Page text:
Keep it Simple, Stupid!
The main idea behind the XRay goggles was to have an element that could be repeated over multiple puzzles. I really want to give he character a ‘tool box’ that he can use certain items multiple times. It just makes sense, that he would go over to the ship prepared…or as prepared as he can be!
Ill admit, the XRay goggles, while a cool idea on paper, have been an absolute nightmare to impliment. Each object in the scene essentially had to have a value linked to the XRay system, which would turn it on or off depending on if the XRay system was implimented or not. That means that every button, switch, animation, or element of the puzzle needed specific implimentation of the XRay system.
Then, from a gameplay point of view, the XRay system would have to be able to XRay every puzzle in the game-unless I thought of some hokey reason why certain things could be XRayed and others couldnt. Its a sci-fi game, so radio-active areas, non-x-rayable materials, and lead lined computers ARENT out of the question, but that really seemed like quite a bit of effort to come up with a system that LIMITS the player.
Having it as a set tool in the game just created more problems than it solved. Now, Ill admit that it was incredibly cool to XRay items, and the fading to see the circuits and stuff was pretty damned awesome…but it really just slowed down the game creation process way to much-and just got to complex to be able to impliment on the larger scale I’d imagined.
SO! I came up with a decent, equally cool, and easier to do ‘schematic’ system. The idea of the XRay goggles was to give an extra layer to the puzzle solving…to be able to see inside a device, see how it worked, and then use that knowledge to use the device. Instead of seeing through the objects, I thought it would be cool to have some sort of HUD overlay displayed over the object in question.
I did a few tests, and came up with something which I think works well, and is a pretty cool gameplay element. Essentially, your system comes preloaded with numerous schematics from a few companies. Using the HUD, you choose the company that made the object (be it a security system, weapon, camera, surgical computer, or even a subsystem like a mother board, or specific microchip), then browse through a series of schematics until you find the correct one.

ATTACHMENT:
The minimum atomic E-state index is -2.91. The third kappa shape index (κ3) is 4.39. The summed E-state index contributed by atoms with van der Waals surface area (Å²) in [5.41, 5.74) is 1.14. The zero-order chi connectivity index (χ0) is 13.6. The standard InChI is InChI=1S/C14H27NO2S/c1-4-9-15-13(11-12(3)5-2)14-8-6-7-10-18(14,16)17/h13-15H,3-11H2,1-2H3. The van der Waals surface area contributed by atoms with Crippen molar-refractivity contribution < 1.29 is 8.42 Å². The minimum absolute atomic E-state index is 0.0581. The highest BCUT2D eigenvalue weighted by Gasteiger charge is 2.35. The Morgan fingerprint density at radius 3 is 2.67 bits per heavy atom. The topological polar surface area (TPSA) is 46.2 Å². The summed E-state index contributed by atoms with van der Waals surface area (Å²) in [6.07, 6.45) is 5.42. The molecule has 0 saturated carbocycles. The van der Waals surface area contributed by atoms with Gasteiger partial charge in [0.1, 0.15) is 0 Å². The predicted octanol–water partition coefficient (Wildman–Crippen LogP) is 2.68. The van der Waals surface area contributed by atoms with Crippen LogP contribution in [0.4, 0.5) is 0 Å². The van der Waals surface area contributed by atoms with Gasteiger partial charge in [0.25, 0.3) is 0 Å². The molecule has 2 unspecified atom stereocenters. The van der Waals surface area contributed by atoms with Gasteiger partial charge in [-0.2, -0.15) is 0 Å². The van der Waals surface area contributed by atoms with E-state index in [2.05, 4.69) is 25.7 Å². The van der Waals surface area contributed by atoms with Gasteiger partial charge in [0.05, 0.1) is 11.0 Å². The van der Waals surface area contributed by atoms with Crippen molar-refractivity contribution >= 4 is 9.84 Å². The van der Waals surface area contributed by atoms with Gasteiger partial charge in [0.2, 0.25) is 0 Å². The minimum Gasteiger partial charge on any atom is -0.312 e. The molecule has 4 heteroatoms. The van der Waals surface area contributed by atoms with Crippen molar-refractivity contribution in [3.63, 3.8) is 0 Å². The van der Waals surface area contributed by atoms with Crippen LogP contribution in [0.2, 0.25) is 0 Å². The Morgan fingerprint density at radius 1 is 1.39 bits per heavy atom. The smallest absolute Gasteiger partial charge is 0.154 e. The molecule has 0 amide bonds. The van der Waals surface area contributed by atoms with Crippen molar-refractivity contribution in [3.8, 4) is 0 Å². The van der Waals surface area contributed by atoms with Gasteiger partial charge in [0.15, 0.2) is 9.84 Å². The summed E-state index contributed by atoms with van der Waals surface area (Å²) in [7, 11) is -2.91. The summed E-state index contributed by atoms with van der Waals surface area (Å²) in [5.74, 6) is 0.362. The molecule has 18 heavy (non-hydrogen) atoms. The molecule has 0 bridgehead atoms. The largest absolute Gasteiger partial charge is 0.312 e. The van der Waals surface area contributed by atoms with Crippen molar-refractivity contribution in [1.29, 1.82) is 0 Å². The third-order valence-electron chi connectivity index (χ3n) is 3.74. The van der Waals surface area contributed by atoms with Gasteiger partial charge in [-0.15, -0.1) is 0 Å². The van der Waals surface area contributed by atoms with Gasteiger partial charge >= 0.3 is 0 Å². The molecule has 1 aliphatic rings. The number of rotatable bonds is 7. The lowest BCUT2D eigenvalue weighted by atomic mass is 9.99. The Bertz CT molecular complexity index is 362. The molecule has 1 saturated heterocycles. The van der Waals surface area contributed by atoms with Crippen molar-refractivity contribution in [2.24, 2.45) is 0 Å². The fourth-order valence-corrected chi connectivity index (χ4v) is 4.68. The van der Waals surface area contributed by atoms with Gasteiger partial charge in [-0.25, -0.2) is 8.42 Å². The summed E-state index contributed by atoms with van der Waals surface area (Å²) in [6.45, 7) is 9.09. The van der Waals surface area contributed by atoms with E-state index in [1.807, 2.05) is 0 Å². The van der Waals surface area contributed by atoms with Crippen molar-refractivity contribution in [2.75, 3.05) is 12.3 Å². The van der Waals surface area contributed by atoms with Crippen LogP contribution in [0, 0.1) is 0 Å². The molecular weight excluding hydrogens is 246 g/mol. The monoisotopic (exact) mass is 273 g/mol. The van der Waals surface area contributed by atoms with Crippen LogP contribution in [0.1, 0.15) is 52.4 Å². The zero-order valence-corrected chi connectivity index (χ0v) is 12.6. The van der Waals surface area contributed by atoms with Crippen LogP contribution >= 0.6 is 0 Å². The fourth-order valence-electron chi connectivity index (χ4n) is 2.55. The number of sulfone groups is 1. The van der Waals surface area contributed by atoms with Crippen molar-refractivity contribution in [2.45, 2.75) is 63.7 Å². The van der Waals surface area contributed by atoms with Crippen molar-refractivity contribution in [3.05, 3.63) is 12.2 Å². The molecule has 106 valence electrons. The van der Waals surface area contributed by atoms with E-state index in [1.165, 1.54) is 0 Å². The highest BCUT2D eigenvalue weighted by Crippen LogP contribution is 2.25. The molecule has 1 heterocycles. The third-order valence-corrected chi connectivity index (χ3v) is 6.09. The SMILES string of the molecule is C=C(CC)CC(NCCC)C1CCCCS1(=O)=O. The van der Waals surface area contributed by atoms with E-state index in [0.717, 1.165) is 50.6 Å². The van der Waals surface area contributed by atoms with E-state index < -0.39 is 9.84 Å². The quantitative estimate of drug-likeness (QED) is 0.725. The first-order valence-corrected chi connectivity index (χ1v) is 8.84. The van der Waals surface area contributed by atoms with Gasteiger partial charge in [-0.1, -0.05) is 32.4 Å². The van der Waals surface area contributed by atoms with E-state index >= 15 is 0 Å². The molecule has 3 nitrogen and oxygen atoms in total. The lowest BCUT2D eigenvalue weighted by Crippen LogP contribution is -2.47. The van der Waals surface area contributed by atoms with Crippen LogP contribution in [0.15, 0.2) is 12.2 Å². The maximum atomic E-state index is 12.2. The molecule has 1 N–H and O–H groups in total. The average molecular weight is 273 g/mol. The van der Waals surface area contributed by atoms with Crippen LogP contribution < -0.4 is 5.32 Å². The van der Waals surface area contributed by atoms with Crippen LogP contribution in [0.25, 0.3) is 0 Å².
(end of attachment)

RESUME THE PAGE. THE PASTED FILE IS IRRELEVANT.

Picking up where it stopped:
Finding out the name of the corporation responsible for the tech you are trying to bypass, aswell as the name of the system is part of the puzzle. It could be written on the side of the device, in a maintenance log, or on a scrap of paper.
For the design of the HUD, I went with a VERY retro feel. Marachecks technology is old, but reliable…thats why he uses it.
Later in the game, there may be certain upgrades that you find for the goggles, or you may have to download different schematics for the more ‘proprietry’ hardware on the Groomlake.
As a game design lesson, this entire ‘fiasco’ has made me realise that getting stuck on one small element really can cause an indie production to grind to a halt. Not having someone there to say “Listen-this just isnt working” is a definate hinderence! But now that this particular hurdle has been crossed, I can focus more on the puzzles and the design, and less on the technical aspects of getting something ‘cool’ to work properly!